Not long after my daughter was born, I met two ladies in my neighborhood for coffee. All three of us had just delivered baby girls, but I was the only first-time Mommy in the group. My husband had taken two-weeks of paternity leave but once that ended, I was home alone with my very demanding baby. I was scared out of my mind and really needed advice from women who had been there ... done that.
During the conversation, one of the ladies said something about “only children.” I can’t remember why this topic came up but as she was starting to gossip about someone’s only child, she paused, looked at me and asked, “You aren’t going to be one of those people who only has one child are you because only children are always such freaks?” I quickly shook my head no, because at the time, I was only focused on the “only one child” part and not the thoughtless, cruel “always such freaks” part.
Fast forward, three plus years and numerous amounts of time and money spent on infertility treatments. I’m finally reaching the “acceptance” phase of grief. I’m accepting the fact that my daughter quite possibly might be an only child. Not by my choice but by a choice being made for us by the universe. We have no money left for more infertility treatments or adoption. We’re tapped. This appears to be the end of the road for us. We are a family of three, and I’m working on being okay with that.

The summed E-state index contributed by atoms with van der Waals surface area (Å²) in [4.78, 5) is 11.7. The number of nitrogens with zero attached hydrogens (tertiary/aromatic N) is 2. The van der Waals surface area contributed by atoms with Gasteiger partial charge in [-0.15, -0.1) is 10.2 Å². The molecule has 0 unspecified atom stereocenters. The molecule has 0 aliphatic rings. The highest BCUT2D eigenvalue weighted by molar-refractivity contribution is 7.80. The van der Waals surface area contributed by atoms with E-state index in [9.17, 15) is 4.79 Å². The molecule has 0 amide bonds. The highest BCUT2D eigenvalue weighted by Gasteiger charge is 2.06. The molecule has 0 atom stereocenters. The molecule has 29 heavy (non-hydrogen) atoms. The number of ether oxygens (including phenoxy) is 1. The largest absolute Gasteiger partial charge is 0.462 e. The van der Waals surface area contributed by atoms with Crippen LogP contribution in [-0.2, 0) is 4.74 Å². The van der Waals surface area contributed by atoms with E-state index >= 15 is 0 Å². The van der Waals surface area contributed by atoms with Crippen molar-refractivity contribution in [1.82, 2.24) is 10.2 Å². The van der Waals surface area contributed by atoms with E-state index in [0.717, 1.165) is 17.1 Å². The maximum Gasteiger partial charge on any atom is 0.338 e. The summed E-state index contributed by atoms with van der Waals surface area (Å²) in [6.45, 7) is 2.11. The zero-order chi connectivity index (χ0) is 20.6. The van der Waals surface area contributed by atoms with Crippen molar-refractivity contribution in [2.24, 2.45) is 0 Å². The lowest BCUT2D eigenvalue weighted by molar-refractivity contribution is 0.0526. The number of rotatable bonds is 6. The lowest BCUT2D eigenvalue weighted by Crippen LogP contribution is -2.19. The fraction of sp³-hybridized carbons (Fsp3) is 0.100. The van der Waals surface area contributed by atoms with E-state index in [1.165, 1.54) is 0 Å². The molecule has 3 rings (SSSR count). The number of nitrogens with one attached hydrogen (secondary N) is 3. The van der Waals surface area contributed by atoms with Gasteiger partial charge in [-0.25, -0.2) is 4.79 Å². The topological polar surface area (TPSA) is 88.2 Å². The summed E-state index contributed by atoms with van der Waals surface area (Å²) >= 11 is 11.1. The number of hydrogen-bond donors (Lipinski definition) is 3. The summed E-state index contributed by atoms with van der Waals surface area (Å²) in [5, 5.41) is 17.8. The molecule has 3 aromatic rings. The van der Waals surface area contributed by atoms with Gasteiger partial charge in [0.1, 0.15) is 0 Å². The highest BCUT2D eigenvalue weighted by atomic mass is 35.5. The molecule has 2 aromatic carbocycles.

But I keep thinking about the mean-spirited comment made by that second-time mom so many years back. Does she even remember making the statement to me? Does she look at my three-year-old daughter and wonder why in the world we don’t hurry up and have another one before the freak-factor sets in? Does she realize how many times I’ve reflected on her statement with fear that my only-child will turn out to be a freak because she has no siblings?
Events in our lives have a way of giving us a cosmic kick in the behind, forcing us to let go of old, set-in-stone ways of thinking and select new paths. A friend recently told me that she hated Sarah Palin because she cut government funding for special needs children until she had one of her own. My guess is that Ms. Palin got one of those cosmic kicks in the behind that forced her to look through a different set of glasses. And she didn’t like what she saw ... so she changed. And change is good, especially when it makes us better people.
If I were a much braver person, I’d approach said woman and tell her how much her statement so many years ago still hurts me today. But I’m not brave. I’m a big, ole coward so I’ll continue to try to move past the pain on my own. And just hope I never have to deal with my daughter’s tears because a kid at school calls her a freaky only child.